Subject: I have found a CD that I think you would enjoy
Genres: Alternative Rock, Special Interest, Pop, Rock
Baby Includes a New Version of the Single Cha Cha Twist which Appeared Earlier this Year on a Diet Coke Commercial Across Europe. There Are 12 Brand New Rock N' Soul Classics that Ensure the Detroit Cobras Are the Only Ban... more »
Baby Includes a New Version of the Single Cha Cha Twist which Appeared Earlier this Year on a Diet Coke Commercial Across Europe. There Are 12 Brand New Rock N' Soul Classics that Ensure the Detroit Cobras Are the Only Band to Soundtrack a Party.
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They do it again
mr detroit | 12/22/2004
(4 out of 5 stars)
"for all those who love the detroit cobras this album is terriffic. i picked up for import price without giving it a second thought, i had to have this album after hearing the two previous releases. this album doesn't dissapoint at all. life love and leaving will probably always be my favorite, but baby is well worth the money."
Detroit Music 101 | 10/13/2005
(5 out of 5 stars)
"Every Time I'm wary to buy a Cobra's Album - I like to listen to albums before I buy them, and knowing that the Cobra's usually re-work other songs (and make them ENTIRELY their own), I was apprehensive about getting an album with a re-worked version of one of their already re-worked songs (cha-cha twist).
Needless to say - just like every time I buy a Cobra's album, all wariness is beat to hell upon the first listen, and I find myself cracking a Pabst and lighting a spliff to the Cobra Audio Venom - Deliciously Deadly."
Laurence Upton | Wilts, UK | 07/09/2007
(4 out of 5 stars)
"Singer-songwriters have a lot to answer for, as ever since their advent there has been such an emphasis on original material that the occasional cover version only creeps into many repertoires as a kind of novelty. Criminally, many talented and creative musicians have wasted their talents on the mediocre songs that their keyboard player and his flatmate's brother brought to the group practices in the name of art. It wasn't always so. The first albums by the Beatles and the Stones consisted largely of covers and Elvis Presley barely wrote a song in his life. In the blues and soul booms of the sixties, bands were judged by how well they could play well known standards of each genre.
Thankfully, some bands eschew the profitability of songwriting royalties for the integrity of keeping alive the music they love through their own reinterpretations, and one of the very best of these are the Detroit Cobras. They are not entirely slavish in their adherence to this policy however, and on this album there is one rocking, dirty track called Hot Dog that founder members Rachel and Mary wrote with longtime friend of the band Greg Cartwright, former guitarist in the Oblivians, who helped produce and guests on the record, and who later joined the band.
Otherwise, it's business as usual with a collection of the weird and wonderful from all corners of their record libraries, with a number of title changes and wrongly credited authorships just to throw researchers of the scent.
Clarence Carter's Slipping Around kicks off the album, and then comes Gary US Bond's I Wanta Holler (But The Town's Too Small). This has become one of his most popular works, though it wasn't granted a release in 1962 and had to wait for a CD collection before it saw the light of day, making it a perfect choice for the Cobras to champion. Baby Let Me Hold Your Hand is a standard that was probably first recorded in an earlier variant by Blind Boy Fuller. The Animals recorded another variant, as did Bob Dylan, but the source of this version is an Atlantic single by Hoagy Lands, where it was credited to producer Bert Berns and Wes Farrell, the team who wrote Hang On Sloopy. Stax Records in Memphis provided Weak Spot, as recorded by Ruby Johnson. More obscure is the Northern Soul number Everybody's Going Wild, originally by the International Kansas City Playboys featuring Lee Curtis. They released it twice under different names in 1967, having recorded it for Jack Taylor's New York label Rojac, but it is thought that they went to Detroit to make it.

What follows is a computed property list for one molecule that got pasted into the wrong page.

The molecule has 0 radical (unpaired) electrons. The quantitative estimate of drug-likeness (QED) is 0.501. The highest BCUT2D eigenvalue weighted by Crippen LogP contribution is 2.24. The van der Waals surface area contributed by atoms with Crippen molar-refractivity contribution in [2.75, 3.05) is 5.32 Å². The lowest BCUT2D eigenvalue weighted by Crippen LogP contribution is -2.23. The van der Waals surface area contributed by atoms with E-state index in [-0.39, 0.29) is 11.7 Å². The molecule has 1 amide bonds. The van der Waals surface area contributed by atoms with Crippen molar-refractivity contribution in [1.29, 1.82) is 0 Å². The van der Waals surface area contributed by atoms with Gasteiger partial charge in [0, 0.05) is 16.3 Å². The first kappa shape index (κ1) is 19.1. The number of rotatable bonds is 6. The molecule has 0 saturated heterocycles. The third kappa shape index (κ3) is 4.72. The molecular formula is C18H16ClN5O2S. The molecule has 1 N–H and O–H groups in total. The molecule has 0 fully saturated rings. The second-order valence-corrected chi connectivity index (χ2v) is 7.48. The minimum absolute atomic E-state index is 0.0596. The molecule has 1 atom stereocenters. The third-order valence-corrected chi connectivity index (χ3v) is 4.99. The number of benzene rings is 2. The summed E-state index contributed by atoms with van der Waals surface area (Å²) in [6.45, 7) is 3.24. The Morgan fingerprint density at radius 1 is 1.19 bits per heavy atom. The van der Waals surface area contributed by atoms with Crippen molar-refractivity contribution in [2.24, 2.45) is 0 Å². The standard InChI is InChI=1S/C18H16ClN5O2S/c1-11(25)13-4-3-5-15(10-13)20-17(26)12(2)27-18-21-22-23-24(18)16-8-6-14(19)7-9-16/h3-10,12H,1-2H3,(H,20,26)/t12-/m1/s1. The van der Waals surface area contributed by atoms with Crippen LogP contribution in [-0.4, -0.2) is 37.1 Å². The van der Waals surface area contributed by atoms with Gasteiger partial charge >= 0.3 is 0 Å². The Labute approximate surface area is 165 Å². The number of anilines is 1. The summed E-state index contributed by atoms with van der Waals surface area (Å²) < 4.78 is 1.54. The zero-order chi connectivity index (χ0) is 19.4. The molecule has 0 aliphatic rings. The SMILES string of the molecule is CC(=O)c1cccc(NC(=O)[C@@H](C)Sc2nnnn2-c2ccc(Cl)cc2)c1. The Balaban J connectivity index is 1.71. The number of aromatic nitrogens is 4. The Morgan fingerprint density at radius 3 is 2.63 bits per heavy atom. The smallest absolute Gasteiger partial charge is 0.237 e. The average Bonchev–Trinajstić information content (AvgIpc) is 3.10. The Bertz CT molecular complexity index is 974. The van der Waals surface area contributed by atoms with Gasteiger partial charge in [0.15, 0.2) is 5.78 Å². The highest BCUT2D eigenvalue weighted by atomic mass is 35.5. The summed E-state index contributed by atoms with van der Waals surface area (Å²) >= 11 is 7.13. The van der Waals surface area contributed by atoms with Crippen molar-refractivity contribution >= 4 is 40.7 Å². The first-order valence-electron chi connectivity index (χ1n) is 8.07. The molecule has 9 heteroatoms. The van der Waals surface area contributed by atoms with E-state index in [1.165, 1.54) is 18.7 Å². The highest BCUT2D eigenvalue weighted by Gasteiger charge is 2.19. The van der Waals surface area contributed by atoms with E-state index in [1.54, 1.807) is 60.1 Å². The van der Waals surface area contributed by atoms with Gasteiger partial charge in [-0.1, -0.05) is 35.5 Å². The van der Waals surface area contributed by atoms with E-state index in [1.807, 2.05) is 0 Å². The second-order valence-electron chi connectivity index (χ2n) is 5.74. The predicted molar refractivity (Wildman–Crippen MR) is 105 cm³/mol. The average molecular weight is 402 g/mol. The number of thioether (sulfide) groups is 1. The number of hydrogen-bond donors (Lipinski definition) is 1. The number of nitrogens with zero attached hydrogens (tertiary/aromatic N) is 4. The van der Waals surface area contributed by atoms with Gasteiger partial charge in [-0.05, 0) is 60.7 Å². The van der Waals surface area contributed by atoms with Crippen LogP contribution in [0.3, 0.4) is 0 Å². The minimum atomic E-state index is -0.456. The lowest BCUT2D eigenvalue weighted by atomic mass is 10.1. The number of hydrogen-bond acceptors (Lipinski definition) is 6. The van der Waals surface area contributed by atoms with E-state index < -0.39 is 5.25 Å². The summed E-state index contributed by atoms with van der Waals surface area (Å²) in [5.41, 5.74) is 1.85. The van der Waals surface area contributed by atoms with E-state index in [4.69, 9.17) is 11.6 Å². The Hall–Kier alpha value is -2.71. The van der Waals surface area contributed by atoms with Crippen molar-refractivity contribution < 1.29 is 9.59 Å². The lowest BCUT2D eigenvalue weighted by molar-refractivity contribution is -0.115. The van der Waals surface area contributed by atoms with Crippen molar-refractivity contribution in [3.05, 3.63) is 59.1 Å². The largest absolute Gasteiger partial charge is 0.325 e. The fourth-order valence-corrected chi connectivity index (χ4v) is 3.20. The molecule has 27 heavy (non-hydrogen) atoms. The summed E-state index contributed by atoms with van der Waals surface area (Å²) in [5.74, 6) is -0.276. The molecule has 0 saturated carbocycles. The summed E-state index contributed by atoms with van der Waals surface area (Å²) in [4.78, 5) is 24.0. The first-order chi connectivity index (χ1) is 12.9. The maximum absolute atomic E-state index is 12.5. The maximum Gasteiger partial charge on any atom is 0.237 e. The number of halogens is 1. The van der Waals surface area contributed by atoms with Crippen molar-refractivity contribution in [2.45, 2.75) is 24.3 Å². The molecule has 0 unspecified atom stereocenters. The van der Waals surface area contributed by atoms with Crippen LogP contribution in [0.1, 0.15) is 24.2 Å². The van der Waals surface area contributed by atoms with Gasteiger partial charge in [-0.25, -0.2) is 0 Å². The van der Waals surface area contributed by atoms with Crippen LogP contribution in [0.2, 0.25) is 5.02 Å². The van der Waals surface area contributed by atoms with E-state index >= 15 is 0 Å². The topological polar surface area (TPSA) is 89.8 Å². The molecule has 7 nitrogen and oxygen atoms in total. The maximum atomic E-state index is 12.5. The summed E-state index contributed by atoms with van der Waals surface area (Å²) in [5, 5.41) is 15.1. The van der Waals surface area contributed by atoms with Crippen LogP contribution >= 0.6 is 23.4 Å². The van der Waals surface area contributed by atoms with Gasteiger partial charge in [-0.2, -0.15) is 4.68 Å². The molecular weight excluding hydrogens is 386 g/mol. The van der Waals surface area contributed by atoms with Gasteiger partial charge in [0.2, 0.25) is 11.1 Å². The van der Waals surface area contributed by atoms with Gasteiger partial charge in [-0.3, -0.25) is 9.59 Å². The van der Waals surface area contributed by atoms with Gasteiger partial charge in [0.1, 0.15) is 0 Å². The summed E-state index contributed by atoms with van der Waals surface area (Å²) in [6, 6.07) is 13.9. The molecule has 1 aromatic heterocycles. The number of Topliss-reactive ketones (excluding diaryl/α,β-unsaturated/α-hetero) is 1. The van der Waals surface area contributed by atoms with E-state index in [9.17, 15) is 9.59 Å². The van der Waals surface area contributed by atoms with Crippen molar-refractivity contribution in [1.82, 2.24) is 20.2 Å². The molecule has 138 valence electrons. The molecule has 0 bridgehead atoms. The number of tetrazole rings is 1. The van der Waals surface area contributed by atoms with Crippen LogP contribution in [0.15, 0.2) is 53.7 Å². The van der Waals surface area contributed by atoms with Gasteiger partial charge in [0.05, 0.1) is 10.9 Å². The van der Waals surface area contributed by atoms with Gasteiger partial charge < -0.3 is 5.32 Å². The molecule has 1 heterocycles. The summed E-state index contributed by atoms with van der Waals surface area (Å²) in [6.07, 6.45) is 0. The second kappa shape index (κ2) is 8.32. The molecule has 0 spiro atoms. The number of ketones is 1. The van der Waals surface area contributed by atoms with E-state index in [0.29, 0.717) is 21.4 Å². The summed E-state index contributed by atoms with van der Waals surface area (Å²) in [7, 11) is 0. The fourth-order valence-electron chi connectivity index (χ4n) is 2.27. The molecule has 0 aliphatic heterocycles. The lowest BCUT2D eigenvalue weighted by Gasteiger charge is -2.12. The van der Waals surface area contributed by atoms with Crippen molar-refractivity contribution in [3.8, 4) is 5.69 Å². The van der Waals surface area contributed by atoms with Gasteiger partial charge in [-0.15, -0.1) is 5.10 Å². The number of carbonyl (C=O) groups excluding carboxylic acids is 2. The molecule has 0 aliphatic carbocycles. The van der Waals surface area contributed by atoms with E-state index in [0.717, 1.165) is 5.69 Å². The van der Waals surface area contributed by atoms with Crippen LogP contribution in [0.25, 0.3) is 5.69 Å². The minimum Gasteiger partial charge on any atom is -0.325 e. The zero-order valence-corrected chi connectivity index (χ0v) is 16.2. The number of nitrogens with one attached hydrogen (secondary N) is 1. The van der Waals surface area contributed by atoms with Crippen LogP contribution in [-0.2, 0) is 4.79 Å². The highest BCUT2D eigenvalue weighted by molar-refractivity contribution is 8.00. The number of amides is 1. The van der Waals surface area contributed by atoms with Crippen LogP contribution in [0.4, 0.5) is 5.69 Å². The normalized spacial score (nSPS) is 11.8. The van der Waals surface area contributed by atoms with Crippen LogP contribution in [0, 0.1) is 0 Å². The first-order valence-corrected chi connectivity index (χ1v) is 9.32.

Betty Harris's Mean Man and Irma Thomas's It's Raining were both written by Allen Toussaint, a Detroit Cobras favourite. Bobbie Smith and the Dreamgirls were signed to Ira Mack and Tom King's Big Top label, and released Now You're Gone on the flipside of Don't Break My Heart in 1962, without changing the world significantly.
A false trail is laid for Just Can't Please You, which they credit to Billie Jean Horton, a fascinating lady who outlived two famous husbands, Hank Williams and Johnny Horton, and who did write a song called I Just Can't Please You, but the song the Cobras have covered here was by Jimmy Robins, who released it on Impression and then on Jerhart in 1966.
The Five Royales are another big Detroit Cobras' favourite band, and their original version of The Real Thing was written by trailblazing guitarist Lowman Pauling in 1959. Baby Help Me is a Bobby Womack song recorded by Percy Sledge. Finally, Cha Cha Twist is a return to a song they first covered on their 1998 album Mink Rat Or Rabbit. Adapted from Hank Ballard's The Twist, it was first recorded by Brice Coefield and the Untouchables, and was re-recorded for a Coca-Cola Diet Coke advert (who one might have thought would have preferred The Real Thing).
The line up for this record is Rachel Nagy (impossibly cool vocals), Mary Restrepo (rhythm guitar, backing vocals, attitude) and on this record Steve Nawara (subversive guitar), propelled by the rhythm powerhouse that is Joe Mazzola (bass) and Kenny Tudrick (drums). Should there not be room for a live band in your lounge, this is the next best thing.
N.B. This is the import version. For a version that also includes Seven Easy Pieces see Baby"